Month of Love & Compassion
February is the month of love and compassion, and two events that happened to me recently made me pause to think about what it means to have true compassion rather than anger and judgement.
The first instance happened during our recent THIRD Anniversary Open House, which many of you joined. Thanks to all of you, we had a wonderful afternoon with great camaraderie and an amazing selection of food and desserts. During this event, a woman with unkept hair and worn clothes, whom we had never seen before, came in and began piling her plate with food, even stuffing the food into her coat pockets. It was apparent that she was not there to learn about yoga, and many of us became uncomfortable as it was clear that she was taking advantage of us. My initial reaction was, “What does this women think she is doing?!”, and I just wanted her to leave the space I love.
But as she was gathering herself to leave, with a full belly and warmed up, I stopped myself. She must have been in a very difficult spot to take the time to find out about our Open House, come into where she knew she did not belong-just to get something to eat. The anger left me as I put myself into her shoes, and I am now thankful that she was able to get something she needed here, even if it was not what I was offering.
The second instance happened a few days later on a stormy night. I was sitting at home by the fire with my family watching TV when the studio phone rang at 10 pm. A distressed young women on the other end of the line told me that she was outside of our building having just finished her class. She explained that she had left her keys in the studio, and was now unable to get back into the building as the main door automatically locks at 9 pm. She sounded frantic, cold and scared. I did not recognize her voice or name, but the reception was bad, and I could hear the rain coming down like crazy. I had a funny suspicion about this whole thing, as our teachers always spend a few extra minutes in the studio locking up, and it was well past the end of class. I did not know what else to do except to go, open the studio, and help her retrieve her keys.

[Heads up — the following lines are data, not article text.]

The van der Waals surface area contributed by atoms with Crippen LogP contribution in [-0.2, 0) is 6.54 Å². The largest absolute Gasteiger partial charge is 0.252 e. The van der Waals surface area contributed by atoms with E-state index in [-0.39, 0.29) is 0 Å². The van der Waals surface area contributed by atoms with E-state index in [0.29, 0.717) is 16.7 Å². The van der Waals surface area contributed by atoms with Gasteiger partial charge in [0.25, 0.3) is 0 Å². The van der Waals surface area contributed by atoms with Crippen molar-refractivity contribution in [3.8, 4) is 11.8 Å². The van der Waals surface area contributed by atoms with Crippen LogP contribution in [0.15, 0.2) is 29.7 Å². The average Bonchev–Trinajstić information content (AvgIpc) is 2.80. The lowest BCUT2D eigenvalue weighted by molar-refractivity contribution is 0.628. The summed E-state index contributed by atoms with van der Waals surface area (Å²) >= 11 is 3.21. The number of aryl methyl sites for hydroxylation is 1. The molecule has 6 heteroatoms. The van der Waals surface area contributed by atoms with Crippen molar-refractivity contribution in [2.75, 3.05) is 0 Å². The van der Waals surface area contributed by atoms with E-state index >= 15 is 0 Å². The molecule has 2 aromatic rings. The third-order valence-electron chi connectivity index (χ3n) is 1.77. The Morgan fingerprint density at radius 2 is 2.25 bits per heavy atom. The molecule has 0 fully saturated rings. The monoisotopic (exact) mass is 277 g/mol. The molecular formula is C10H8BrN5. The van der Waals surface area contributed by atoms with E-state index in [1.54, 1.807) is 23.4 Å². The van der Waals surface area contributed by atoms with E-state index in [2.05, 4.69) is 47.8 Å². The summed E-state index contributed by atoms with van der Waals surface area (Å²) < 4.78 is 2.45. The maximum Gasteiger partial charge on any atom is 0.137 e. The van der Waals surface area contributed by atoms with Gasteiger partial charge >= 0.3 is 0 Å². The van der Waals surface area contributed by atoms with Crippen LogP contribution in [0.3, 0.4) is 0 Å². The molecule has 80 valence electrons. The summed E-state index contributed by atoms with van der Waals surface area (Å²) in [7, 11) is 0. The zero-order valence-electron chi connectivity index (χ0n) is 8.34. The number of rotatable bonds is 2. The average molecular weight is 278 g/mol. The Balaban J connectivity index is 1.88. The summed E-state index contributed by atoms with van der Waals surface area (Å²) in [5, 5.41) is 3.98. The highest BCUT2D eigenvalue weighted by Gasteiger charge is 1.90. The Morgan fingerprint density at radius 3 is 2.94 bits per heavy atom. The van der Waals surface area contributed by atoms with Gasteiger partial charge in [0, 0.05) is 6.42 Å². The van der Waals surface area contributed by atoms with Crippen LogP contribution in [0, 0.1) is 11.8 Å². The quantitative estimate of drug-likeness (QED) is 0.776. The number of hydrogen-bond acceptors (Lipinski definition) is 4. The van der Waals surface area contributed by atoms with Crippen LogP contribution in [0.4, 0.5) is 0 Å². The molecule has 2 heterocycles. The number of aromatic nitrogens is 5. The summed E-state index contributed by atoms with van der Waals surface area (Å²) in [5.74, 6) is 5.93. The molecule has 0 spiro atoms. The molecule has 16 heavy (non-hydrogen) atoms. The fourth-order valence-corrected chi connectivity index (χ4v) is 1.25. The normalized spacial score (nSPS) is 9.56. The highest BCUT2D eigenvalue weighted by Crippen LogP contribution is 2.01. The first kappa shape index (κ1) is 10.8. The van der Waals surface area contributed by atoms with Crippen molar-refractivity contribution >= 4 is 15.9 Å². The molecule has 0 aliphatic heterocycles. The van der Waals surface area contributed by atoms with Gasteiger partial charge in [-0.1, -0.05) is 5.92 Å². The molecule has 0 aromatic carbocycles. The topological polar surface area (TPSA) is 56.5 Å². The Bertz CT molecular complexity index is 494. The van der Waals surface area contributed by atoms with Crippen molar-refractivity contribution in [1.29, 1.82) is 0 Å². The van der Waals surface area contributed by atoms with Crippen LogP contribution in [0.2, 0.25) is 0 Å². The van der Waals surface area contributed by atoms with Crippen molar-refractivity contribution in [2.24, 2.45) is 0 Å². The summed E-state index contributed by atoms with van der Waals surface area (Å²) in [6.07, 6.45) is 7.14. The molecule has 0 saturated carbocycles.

After driving over to the now desolate building in the storm, I met a petite and unfamiliar young women at the front door. I let her in with my key card, and as we were taking the elevator up to the studio, I started a conversation with her. Something just was not right. Now I regretted that I did not take up my husband’s repeated offers to go with me, but it was too late. I opened the studio door, we walked in and she immediately made an excuse to leave. I looked around for the keys which I sensed were never left there, checked our class list for her name and was not surprised to find that it was not there. Right then she came in to tell me that she found her keys in the ladies room. I couldn’t believe it! She got me out of my house, late at night with a fib to open the building, so she could get the keys she left either in the ladies room or in one of the neighboring offices. I felt betrayed and taken advantage of. I just then noticed that she was not wearing yoga clothes and was holding an envelope addressed to one of our neighbors in the building.
As we were leaving the building, she was still telling me about the class (which she never took) and about her friend who brought her to the studio. I was quite close to letting her know how I really felt about her elaborate scheme and conniving attitude, when for the second time in a week, I had to stop and think about it. She was so desperate to get her car keys that she tracked me down, found my number, concocted a story, and convinced me to come and help her out. I had to let my anger go and realize that, despite the circumstances, I was supposed to help her get home that stormy night.
This was hard for me. It is difficult to let go of anger and resentment, and I know I am far from perfect. But in these instances, I chose compassion rather than anger, and in the end I feel that I made the right choice. We know that carrying anger and resentment can be harmful to us. Can you try to choose compassion the next time you are put in a situation that might cause you to react with anger, because someone unjustly took advantage of you. Can we take a deep breath and respond with forgiveness and compassion? Imagine a world in which everyone practiced compassion. Yes, it’s hard, but it starts with you!